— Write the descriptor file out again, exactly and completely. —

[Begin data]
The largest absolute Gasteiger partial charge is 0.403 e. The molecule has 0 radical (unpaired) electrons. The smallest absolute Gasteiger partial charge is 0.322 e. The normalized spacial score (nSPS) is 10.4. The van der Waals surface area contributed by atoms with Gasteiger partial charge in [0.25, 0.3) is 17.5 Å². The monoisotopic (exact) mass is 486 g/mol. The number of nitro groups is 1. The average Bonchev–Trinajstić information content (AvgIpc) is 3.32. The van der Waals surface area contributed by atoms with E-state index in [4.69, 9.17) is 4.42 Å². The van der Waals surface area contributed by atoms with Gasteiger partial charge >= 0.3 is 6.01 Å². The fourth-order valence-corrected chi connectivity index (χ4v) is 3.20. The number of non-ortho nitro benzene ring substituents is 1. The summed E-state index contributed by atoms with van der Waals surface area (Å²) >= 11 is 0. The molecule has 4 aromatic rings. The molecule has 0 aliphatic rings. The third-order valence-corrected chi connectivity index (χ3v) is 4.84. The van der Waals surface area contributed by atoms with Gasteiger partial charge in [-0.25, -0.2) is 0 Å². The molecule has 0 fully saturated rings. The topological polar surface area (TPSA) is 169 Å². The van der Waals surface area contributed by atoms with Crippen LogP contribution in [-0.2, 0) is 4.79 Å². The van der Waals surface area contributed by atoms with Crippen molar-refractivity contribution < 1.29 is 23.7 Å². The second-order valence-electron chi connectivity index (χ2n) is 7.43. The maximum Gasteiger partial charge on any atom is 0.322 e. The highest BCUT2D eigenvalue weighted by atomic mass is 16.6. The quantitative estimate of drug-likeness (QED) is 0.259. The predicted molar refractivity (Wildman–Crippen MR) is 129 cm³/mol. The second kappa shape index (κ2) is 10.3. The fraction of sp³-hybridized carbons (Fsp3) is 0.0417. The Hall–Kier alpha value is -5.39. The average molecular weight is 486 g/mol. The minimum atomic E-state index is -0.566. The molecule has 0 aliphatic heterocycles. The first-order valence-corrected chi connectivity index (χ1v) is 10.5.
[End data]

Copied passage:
The largest absolute Gasteiger partial charge is 0.403 e. The molecule has 0 radical (unpaired) electrons. The smallest absolute Gasteiger partial charge is 0.322 e. The normalized spacial score (nSPS) is 10.4. The van der Waals surface area contributed by atoms with Gasteiger partial charge in [0.25, 0.3) is 17.5 Å². The monoisotopic (exact) mass is 486 g/mol. The number of nitro groups is 1. The average Bonchev–Trinajstić information content (AvgIpc) is 3.32. The van der Waals surface area contributed by atoms with E-state index in [4.69, 9.17) is 4.42 Å². The van der Waals surface area contributed by atoms with Gasteiger partial charge >= 0.3 is 6.01 Å². The fourth-order valence-corrected chi connectivity index (χ4v) is 3.20. The number of non-ortho nitro benzene ring substituents is 1. The summed E-state index contributed by atoms with van der Waals surface area (Å²) >= 11 is 0. The molecule has 4 aromatic rings. The molecule has 0 aliphatic rings. The third-order valence-corrected chi connectivity index (χ3v) is 4.84. The van der Waals surface area contributed by atoms with Gasteiger partial charge in [-0.25, -0.2) is 0 Å². The molecule has 0 fully saturated rings. The topological polar surface area (TPSA) is 169 Å². The van der Waals surface area contributed by atoms with Crippen LogP contribution in [-0.2, 0) is 4.79 Å². The van der Waals surface area contributed by atoms with Crippen molar-refractivity contribution < 1.29 is 23.7 Å². The second-order valence-electron chi connectivity index (χ2n) is 7.43. The maximum Gasteiger partial charge on any atom is 0.322 e. The highest BCUT2D eigenvalue weighted by atomic mass is 16.6. The quantitative estimate of drug-likeness (QED) is 0.259. The predicted molar refractivity (Wildman–Crippen MR) is 129 cm³/mol. The second kappa shape index (κ2) is 10.3. The fraction of sp³-hybridized carbons (Fsp3) is 0.0417. The Hall–Kier alpha value is -5.39. The average molecular weight is 486 g/mol. The minimum atomic E-state index is -0.566. The molecule has 0 aliphatic heterocycles. The first-order valence-corrected chi connectivity index (χ1v) is 10.5.